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Living Colour

Playful Sauvignon Blancs from Niagara

Written by Amanda Allison
Photography by Elizabeth Kaye & Tyler James


They may make 100 cases, or maybe 3,000. They may handle the grape differently during the winemaking process. They may note different key aromas or flavours. But these three winemakers have one very important thing in common, a true love of Sauvignon Blanc. They’ve all seen firsthand that this is a grape that can stand out in Niagara, and not just because it’s flying off the shelves. They believe that, despite its extreme winter tenderness and disease pressures, there’s something noteworthy happening. They agree on treating it right in the vineyard, spending time to manage its vigorous growth and picking on flavour, rather than sugar ripeness. They see eye-to-eye on the success of barrel-fermentation, which brings another level to this fresh, lively white and creates a richer, more complex wine with more depth and smooth mouthfeel. They even agree about Sauvignon Blanc’s ability to be a star at the dinner table, believing the combination of vibrant flavours and elegant acidity allows it to work terrifically well with food. Sure, their styles are distinct. Definitely, they each have something to offer. This is what Niagara Sauvignon Blanc is all about.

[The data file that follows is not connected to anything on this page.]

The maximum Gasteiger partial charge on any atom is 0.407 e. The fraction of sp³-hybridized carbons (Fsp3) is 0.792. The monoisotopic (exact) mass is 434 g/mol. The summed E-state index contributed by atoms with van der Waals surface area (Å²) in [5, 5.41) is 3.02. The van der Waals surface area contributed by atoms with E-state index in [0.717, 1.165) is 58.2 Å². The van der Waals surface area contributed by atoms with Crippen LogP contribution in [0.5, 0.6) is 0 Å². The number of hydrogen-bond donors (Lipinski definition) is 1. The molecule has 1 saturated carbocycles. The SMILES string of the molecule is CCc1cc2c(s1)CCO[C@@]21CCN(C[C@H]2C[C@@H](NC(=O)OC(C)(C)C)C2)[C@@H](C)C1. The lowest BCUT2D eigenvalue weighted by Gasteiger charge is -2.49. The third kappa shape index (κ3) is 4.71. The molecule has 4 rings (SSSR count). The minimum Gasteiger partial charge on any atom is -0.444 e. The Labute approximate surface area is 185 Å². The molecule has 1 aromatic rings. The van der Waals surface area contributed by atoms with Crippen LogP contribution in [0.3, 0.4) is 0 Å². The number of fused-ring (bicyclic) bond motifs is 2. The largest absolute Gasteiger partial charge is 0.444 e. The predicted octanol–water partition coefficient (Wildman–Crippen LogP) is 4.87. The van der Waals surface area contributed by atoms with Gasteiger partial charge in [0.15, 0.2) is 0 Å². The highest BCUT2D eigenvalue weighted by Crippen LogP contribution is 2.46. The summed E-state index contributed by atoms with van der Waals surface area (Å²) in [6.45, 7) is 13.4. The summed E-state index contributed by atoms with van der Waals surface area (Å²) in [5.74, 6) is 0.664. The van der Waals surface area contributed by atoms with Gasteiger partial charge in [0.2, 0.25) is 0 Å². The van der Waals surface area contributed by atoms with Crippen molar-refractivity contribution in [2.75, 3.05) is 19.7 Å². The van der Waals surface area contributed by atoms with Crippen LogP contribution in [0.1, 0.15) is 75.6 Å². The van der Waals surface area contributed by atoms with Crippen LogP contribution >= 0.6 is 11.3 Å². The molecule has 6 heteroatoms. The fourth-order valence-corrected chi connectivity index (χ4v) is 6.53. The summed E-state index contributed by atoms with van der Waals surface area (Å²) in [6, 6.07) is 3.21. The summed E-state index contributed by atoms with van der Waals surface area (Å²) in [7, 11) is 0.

Fortunate Son

Global Perspective
Head Start

Fortunate Son

Wes Lowrey
Five Rows Craft Wine
St. Davids
fiverows.com

 

 

For five generations, the Lowrey family has grown grapes for several local wineries, but it was Wes Lowrey who turned the family farm located in St. Davids into a winery.

“When we first started, we wanted to make a small amount of wine from our vineyard and still grow for other wineries,” he explains. “We set out to make a few different varieties, Pinot Noir being the one that we thought we’d always make wine from, and then Pinot Gris was one that popped up early on.” Even though they’d grown Sauvignon Blanc to great success for Creekside Estate Winery, the grape was a mere afterthought. “The first time we decide we’d do it, we held back a ton for ourselves and sold the rest. We made a couple of barrels and went from there,” he says. “Very quickly we came to find out it was the fastest selling variety each year.”

Given his background, Lowrey has a great understanding of the vineyard and the difficulties Sauvignon Blanc vines face, especially during winter. In the cellar, he’s relied on received wisdom from those who came before him. “I’ve been the beneficiary of seeing what’s worked in the past with our fruit,” he says of the barrel-fermented style he has embraced.

“When we first grew for Creekside… there was more of a tendency to do tank-ferment and you had a different style of wine because of that; it was more grassy and citrussy,” he says. “In my opinion, barrel-fermented stuff tends to be more complex, a little more tropical and have a little more weight on the palate.” Lowrey has gravitated towards having more of that style in his finished wine, while still relying on a small percentage of tank-fermented wine to add freshness. The end result is a complete smash, selling out quickly to great success.

“This wasn’t the first grape we set out to do, but it’s become one of the more valuable members of our winery.”